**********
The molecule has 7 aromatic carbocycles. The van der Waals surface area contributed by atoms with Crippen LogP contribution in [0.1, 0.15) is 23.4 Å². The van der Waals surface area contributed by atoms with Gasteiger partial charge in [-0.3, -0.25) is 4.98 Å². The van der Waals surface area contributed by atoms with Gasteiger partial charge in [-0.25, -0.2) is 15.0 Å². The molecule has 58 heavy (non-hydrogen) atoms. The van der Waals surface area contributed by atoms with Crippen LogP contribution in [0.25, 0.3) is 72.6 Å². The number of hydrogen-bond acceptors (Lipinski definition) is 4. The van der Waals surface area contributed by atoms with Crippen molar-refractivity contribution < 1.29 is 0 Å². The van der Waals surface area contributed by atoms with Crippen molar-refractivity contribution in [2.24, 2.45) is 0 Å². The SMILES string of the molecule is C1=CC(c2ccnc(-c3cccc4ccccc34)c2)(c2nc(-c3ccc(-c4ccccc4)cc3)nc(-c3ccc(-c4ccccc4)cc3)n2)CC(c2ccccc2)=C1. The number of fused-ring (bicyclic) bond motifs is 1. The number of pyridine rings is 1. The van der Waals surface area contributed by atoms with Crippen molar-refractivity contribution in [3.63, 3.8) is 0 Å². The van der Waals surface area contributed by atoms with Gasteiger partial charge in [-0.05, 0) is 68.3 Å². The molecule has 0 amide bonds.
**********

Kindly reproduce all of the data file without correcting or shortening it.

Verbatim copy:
The molecule has 7 aromatic carbocycles. The van der Waals surface area contributed by atoms with Crippen LogP contribution in [0.1, 0.15) is 23.4 Å². The van der Waals surface area contributed by atoms with Gasteiger partial charge in [-0.3, -0.25) is 4.98 Å². The van der Waals surface area contributed by atoms with Gasteiger partial charge in [-0.25, -0.2) is 15.0 Å². The molecule has 58 heavy (non-hydrogen) atoms. The van der Waals surface area contributed by atoms with Crippen LogP contribution in [0.25, 0.3) is 72.6 Å². The number of hydrogen-bond acceptors (Lipinski definition) is 4. The van der Waals surface area contributed by atoms with Crippen molar-refractivity contribution < 1.29 is 0 Å². The van der Waals surface area contributed by atoms with Crippen molar-refractivity contribution in [2.24, 2.45) is 0 Å². The SMILES string of the molecule is C1=CC(c2ccnc(-c3cccc4ccccc34)c2)(c2nc(-c3ccc(-c4ccccc4)cc3)nc(-c3ccc(-c4ccccc4)cc3)n2)CC(c2ccccc2)=C1. The number of fused-ring (bicyclic) bond motifs is 1. The number of pyridine rings is 1. The van der Waals surface area contributed by atoms with Crippen molar-refractivity contribution in [3.63, 3.8) is 0 Å². The van der Waals surface area contributed by atoms with Gasteiger partial charge in [-0.05, 0) is 68.3 Å². The molecule has 0 amide bonds.